The content is definitely of the PG-13 variety. There is intense war action violence throughout, but it’s seldom gruesome. However, we see Cage die over and over, sometimes with Rita deliberately shooting him in the head to “reset” him. But we don’t usually see any impact of this, even though we do see him frequently get injured. We see a character get crushed by a crashing ship a few times (he just disappears beneath it, it’s not gory or gross), and we see others disappear in explosions. Cage gets tossed around a lot while in his mechanical suit, sometimes breaking his leg or back (in one scene only his head can move as he thinks aloud that he can only move his face), and we see Rita lying dead with her eyes stuck open or in the midst of dying at different times (sometimes with a little blood on her). One of Cage’s deaths have him getting run over by a truck, but we don’t see the impact and just hear Farell’s humorous reaction to what he sees. In fact, Liman plays most of Cage’s deaths as humorous, whether due to the shock of it or due to Cage’s inexperience in battle or inane attempts at heroism. It’s surprisingly funny along the lines of Groundhog Day, maybe even more so, because when Bill Murray’s character in that movie, Phil, turns to trying to commit suicide over and over to get out of repeating the same day, it’s done in a morbidly amusing way. While most of the action is shockingly bloodless or not gory, there’s one gross moment where Cage’s face is covered with alien blood that burns his skin as he screams (just before dying). It’s one of the more fake-looking CG effects in the film, but it may be unsettling to some. Later, he’s stabbed in the leg and then catches a bullet and we see blood all over his pant leg and hands. It’s not focused on too much though. Finally, another scene has him trying to “reset” by putting a gun to his head, but an alien knocks the gun away and he seems to still get wounded enough to have lots of blood drip down his arm and hand to a pool on the floor (it’s a dimly lit scene). Otherwise, language is colorful enough to include a barely incomplete screaming of “Holy F—” from Cage just as he dies again on the battlefield, and a handful of other swear words, including 1 “g*dd*mn,” a few uses of the “S” word and many uses of “h*ll.” Rita’s nickname on the battlefield is also “Full Metal B*tch” which we see written on a poster many, many times during the film and hear it said aloud a couple times. There is also a few other uses of blasphemy (including “For Chr*st’s sake” twice). Finally, there’s no sexual content, but there’s one brief reference to it and we also briefly see the bottom of a man’s bare butt cheeks in the mechanical suit he wears.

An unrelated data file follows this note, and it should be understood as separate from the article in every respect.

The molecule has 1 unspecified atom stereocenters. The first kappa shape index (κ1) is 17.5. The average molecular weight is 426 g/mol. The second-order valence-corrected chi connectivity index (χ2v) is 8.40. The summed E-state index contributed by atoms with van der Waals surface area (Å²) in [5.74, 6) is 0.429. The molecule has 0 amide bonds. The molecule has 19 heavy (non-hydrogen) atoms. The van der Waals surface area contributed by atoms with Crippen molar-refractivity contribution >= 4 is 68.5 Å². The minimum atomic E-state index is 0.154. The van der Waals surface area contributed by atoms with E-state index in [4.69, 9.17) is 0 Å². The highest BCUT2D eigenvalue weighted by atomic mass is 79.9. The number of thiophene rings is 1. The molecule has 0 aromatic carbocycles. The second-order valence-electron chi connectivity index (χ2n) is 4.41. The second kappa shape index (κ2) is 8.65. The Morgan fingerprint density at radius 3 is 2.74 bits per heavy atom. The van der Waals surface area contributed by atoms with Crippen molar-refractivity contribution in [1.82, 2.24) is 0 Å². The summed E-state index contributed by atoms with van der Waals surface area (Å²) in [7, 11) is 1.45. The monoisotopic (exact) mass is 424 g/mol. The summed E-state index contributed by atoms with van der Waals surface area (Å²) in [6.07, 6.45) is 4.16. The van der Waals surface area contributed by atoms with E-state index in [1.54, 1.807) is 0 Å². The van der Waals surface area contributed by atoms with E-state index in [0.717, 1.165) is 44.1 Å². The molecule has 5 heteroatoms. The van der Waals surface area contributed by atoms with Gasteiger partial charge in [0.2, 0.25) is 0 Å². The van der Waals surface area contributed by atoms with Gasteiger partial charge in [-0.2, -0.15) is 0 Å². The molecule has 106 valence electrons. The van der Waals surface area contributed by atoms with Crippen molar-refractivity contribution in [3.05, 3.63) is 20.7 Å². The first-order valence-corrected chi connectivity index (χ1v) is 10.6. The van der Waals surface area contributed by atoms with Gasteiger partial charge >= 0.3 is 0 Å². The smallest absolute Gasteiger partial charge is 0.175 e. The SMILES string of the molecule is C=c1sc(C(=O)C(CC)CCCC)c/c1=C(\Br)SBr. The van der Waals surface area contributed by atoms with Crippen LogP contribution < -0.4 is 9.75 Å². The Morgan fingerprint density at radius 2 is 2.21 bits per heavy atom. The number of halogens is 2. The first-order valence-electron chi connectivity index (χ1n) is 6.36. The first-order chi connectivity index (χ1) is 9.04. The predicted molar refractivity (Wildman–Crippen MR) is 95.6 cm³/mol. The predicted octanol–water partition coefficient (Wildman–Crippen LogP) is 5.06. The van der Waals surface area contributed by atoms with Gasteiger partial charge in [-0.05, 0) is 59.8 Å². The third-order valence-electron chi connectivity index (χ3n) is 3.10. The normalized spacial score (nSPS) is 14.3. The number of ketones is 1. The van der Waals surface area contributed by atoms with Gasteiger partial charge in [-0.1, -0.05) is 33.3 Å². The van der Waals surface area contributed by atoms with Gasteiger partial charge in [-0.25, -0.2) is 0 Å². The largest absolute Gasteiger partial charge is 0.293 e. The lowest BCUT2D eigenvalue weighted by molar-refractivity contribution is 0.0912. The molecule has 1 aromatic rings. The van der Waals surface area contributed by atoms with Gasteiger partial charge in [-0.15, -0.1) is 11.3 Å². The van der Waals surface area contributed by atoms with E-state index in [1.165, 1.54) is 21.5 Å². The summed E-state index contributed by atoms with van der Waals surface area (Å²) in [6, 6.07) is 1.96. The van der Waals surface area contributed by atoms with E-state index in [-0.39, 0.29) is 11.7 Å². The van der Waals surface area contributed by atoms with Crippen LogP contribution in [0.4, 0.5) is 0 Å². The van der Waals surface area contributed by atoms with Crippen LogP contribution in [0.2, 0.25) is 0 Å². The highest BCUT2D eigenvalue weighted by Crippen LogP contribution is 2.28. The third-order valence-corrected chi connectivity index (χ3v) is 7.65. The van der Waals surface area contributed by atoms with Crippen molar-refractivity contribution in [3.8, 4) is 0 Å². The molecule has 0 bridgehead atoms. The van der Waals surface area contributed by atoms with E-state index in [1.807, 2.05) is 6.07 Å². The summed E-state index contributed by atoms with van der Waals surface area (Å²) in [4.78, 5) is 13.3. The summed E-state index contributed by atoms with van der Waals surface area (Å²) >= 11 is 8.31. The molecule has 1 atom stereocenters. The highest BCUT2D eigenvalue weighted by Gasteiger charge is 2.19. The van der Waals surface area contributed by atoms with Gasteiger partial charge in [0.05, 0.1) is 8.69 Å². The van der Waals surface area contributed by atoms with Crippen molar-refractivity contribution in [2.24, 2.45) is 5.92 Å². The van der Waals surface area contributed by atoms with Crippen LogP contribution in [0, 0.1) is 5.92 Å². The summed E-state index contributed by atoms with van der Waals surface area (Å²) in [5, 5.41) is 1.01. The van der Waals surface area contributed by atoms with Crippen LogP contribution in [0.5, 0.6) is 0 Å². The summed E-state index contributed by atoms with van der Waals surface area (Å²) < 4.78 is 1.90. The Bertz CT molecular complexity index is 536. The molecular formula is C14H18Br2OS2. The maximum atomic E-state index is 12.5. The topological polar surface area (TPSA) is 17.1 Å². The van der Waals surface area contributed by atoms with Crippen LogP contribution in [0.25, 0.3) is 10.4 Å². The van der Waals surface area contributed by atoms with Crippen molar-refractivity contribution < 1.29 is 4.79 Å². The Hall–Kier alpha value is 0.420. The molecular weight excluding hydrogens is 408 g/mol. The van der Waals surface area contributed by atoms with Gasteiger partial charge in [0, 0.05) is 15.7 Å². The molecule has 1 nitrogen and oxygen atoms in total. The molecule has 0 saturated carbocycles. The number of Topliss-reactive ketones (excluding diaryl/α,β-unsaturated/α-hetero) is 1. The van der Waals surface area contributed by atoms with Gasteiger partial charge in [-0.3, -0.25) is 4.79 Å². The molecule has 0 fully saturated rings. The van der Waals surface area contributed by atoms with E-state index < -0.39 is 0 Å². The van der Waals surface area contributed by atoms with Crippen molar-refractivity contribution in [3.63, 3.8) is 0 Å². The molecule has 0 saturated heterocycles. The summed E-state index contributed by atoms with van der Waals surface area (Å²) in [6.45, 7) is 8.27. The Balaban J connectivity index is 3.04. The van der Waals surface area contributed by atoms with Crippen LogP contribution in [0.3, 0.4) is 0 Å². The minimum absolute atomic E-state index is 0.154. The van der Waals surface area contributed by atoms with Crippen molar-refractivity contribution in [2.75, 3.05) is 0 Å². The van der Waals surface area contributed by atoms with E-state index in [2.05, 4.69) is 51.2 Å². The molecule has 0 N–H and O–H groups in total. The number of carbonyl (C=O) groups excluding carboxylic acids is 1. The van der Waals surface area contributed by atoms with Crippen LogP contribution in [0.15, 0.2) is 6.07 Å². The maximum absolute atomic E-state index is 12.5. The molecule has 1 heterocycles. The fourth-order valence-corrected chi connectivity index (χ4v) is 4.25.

Edge of Tomorrow is an action-packed futuristic sci-fi war film with some fantastic moments, great lead characters, a unique premise, great effects, a fair amount of humor and a decent musical score. It’s an excellent popcorn film for the summer movie season. Due to the violence and intense nature of the story, it’s certainly not for everyone (the tentacled aliens will certainly disturb some viewers), and the language is something to take into consideration, but otherwise, Edge of Tomorrow is a great summer surprise.
– John DiBiase (reviewed: 6/6/14)
4K UHD Special Features Review
For 2022, Edge of Tomorrow makes its 4K UHD debut, and it couldn’t have been timed any better. This summer, Tom Cruise experienced the biggest box office success of his impressive career with the phenomenal Top Gun: Maverick (seriously, it’s dang good). And while Maverick is still ruling the sky on the big screen – soaring past a billion dollars at the box office worldwide! – fans will be able to get another one of Cruise’s best movies – and criminally underrated at that – in 4K, Edge of Tomorrow. Thankfully, it looks like the movie is getting its original film title back, too, as it had been renamed for its home release in 2014 to Live Die Repeat / Edge of Tomorrow (Although the 4K set spine still does say Edge of Tomorrow: Live Die Repeat, but at least it’s reversed this time. Ha!). Along with the 4K transfer, this release comes packaged with a 4K digital copy (Movies Anywhere), the previously released Blu-Ray version on disc, and all of the previously released bonus features (see that review from 2014 below. Obviously, this one is not in 3D, though).